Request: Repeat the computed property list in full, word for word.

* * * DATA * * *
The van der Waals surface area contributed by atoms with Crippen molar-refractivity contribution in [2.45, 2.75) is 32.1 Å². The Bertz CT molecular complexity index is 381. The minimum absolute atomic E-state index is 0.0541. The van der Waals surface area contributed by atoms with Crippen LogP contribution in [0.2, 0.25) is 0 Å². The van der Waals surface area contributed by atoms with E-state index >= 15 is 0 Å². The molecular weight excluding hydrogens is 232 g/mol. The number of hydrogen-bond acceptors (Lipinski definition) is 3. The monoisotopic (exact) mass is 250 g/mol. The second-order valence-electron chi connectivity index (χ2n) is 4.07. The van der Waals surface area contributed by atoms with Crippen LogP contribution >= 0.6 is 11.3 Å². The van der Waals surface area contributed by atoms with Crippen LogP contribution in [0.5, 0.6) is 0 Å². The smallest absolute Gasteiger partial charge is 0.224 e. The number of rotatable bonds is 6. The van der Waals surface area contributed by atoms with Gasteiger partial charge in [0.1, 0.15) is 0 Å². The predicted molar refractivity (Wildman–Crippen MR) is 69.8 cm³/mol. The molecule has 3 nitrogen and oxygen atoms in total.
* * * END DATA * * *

The van der Waals surface area contributed by atoms with Crippen molar-refractivity contribution in [2.45, 2.75) is 32.1 Å². The Bertz CT molecular complexity index is 381. The minimum absolute atomic E-state index is 0.0541. The van der Waals surface area contributed by atoms with Crippen LogP contribution in [0.2, 0.25) is 0 Å². The van der Waals surface area contributed by atoms with E-state index >= 15 is 0 Å². The molecular weight excluding hydrogens is 232 g/mol. The number of hydrogen-bond acceptors (Lipinski definition) is 3. The monoisotopic (exact) mass is 250 g/mol. The second-order valence-electron chi connectivity index (χ2n) is 4.07. The van der Waals surface area contributed by atoms with Crippen LogP contribution >= 0.6 is 11.3 Å². The van der Waals surface area contributed by atoms with Crippen LogP contribution in [0.5, 0.6) is 0 Å². The smallest absolute Gasteiger partial charge is 0.224 e. The number of rotatable bonds is 6. The van der Waals surface area contributed by atoms with Gasteiger partial charge in [0.1, 0.15) is 0 Å². The predicted molar refractivity (Wildman–Crippen MR) is 69.8 cm³/mol. The molecule has 3 nitrogen and oxygen atoms in total.